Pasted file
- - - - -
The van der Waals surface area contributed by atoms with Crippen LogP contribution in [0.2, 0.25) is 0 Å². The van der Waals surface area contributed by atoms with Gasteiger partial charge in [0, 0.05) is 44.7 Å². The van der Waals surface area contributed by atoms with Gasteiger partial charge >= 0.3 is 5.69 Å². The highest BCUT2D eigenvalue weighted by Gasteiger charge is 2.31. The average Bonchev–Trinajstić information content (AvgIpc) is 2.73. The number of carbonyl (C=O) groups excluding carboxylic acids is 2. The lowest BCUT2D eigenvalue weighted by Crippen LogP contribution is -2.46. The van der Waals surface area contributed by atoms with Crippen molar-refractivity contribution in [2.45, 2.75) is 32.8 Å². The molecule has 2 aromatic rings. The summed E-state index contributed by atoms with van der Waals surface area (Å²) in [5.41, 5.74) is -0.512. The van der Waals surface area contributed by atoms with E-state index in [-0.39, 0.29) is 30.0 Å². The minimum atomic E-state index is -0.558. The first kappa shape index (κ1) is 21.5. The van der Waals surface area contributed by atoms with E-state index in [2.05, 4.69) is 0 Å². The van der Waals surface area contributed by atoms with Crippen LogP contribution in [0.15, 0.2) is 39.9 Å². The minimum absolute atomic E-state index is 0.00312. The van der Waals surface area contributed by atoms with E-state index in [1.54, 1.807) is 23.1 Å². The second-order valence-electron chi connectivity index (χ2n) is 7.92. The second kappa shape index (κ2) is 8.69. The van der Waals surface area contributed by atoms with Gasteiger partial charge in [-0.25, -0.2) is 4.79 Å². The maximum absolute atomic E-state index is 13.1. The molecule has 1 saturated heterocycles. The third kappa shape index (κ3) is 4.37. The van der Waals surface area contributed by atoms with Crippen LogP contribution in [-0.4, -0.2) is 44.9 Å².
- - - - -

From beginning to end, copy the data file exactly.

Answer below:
The van der Waals surface area contributed by atoms with Crippen LogP contribution in [0.2, 0.25) is 0 Å². The van der Waals surface area contributed by atoms with Gasteiger partial charge in [0, 0.05) is 44.7 Å². The van der Waals surface area contributed by atoms with Gasteiger partial charge >= 0.3 is 5.69 Å². The highest BCUT2D eigenvalue weighted by Gasteiger charge is 2.31. The average Bonchev–Trinajstić information content (AvgIpc) is 2.73. The number of carbonyl (C=O) groups excluding carboxylic acids is 2. The lowest BCUT2D eigenvalue weighted by Crippen LogP contribution is -2.46. The van der Waals surface area contributed by atoms with Crippen molar-refractivity contribution in [2.45, 2.75) is 32.8 Å². The molecule has 2 aromatic rings. The summed E-state index contributed by atoms with van der Waals surface area (Å²) in [5.41, 5.74) is -0.512. The van der Waals surface area contributed by atoms with E-state index in [-0.39, 0.29) is 30.0 Å². The minimum atomic E-state index is -0.558. The first kappa shape index (κ1) is 21.5. The van der Waals surface area contributed by atoms with E-state index in [2.05, 4.69) is 0 Å². The van der Waals surface area contributed by atoms with Crippen LogP contribution in [0.15, 0.2) is 39.9 Å². The minimum absolute atomic E-state index is 0.00312. The van der Waals surface area contributed by atoms with E-state index in [1.54, 1.807) is 23.1 Å². The second-order valence-electron chi connectivity index (χ2n) is 7.92. The second kappa shape index (κ2) is 8.69. The van der Waals surface area contributed by atoms with Gasteiger partial charge in [-0.25, -0.2) is 4.79 Å². The maximum absolute atomic E-state index is 13.1. The molecule has 1 saturated heterocycles. The third kappa shape index (κ3) is 4.37. The van der Waals surface area contributed by atoms with Crippen LogP contribution in [-0.4, -0.2) is 44.9 Å².